And I write this to us because I write this to myself. Plot twist, people. I, too, suck at dating. My judgment of those without an inkling of digital wit is embarrassingly high. It is standard issue for me to ghost anyone who resorts to asking me about my day within the first 24 hours of communication.

We just met. It’s fine. My day was fine. Am I supposed to tell you what I ate for lunch? Or about the conversation that I had with my mom? Or the hours I spent browsing Amazon for a new duvet cover?

Seriously, ask me anything else. And, please, I beg you, be funny. And charming (but not too charming). Our future depends on it.

Case in point. In a land far, far away, some guy asked me if I’d ever seen a movie titled La Strada. Clearly, not English. My answer was (and still is) no.

He wrote, “It’s foreign, so you have to be okay with subtitles.”

Well, no shit.

Me: “Great, I learned to read at a young age and quickly surpassed all of my peers, so this is promising.”

*crosses fingers and begs for a witty response*

His reply: “I like that answer. I need someone confident in what sets them apart.”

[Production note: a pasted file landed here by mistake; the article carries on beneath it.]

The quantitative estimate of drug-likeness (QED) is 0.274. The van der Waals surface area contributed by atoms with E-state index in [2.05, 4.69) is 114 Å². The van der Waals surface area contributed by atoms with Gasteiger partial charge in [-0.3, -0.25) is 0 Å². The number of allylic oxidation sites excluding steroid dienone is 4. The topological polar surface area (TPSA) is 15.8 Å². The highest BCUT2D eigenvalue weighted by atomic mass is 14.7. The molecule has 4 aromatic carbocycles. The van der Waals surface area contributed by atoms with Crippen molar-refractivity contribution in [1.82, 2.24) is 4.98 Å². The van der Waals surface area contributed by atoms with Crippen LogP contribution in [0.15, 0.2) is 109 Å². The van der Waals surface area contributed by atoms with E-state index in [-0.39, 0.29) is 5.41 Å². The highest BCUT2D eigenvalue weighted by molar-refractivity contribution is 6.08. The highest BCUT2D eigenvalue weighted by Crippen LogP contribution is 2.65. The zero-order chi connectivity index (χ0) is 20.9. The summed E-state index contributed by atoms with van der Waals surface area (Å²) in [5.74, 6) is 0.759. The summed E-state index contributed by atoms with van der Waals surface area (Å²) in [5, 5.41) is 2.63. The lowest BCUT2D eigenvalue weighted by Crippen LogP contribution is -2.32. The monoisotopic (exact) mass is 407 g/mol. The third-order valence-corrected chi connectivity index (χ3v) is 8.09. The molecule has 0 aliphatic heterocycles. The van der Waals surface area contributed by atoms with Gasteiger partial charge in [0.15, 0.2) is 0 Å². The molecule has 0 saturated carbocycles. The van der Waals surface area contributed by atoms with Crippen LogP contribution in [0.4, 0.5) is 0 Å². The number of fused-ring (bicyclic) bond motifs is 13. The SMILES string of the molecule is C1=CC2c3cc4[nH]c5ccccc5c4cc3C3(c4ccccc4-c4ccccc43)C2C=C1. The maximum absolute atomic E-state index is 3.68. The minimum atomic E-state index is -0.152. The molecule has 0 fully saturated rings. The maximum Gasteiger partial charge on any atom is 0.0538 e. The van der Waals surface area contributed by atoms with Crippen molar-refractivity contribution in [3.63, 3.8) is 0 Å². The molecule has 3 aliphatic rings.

No dice.

*waves white flag*

I surrender. I absolutely surrender.

And by “surrender,” I mean that I simply fell off the face of the planet, never to associate with this poor guy (who probably had zero interest in sending a dick pic, let alone a dick video) ever again.

I just didn’t have it in me to push through in hopes of unearthing my very own Steve Carrell.

I’ll give you ten minutes. Make ‘em count. Effortlessly get me to laugh out loud, and I’ll strongly consider fraternizing as real-life people.

Hold up. Real. Life. People.

Yes, let’s be very clear, any digital union that transpires in human-to-human interaction is call for a good old-fashioned golf clap. Because it’s an anomaly by anyone’s standards.

So here we are. Together. Meandering through the airwaves and the land mines. Motion sick beyond measure. And I’d like to believe that we’re not helpless here, so my challenge is that we take control of the car. My challenge is that we align our actions and our words. Because there is nothing sexier than honesty. And honesty–honesty will save us. Also, humor. But mostly honesty.

We must be able to articulate for who or what we are looking. It is a common lead question because it is the question. It provides the foundation for action and expectation so, to revisit my initial commentary, we should go as hard in the paint as humanly possible (think Zion Williamson type shenanigans) in our responses. Because this answer allows us to proceed in a space where vulnerability is safe–whether we both swiped right in a sea of digital profiles or, quite literally, ran into each other in the singles line of our favorite chairlift.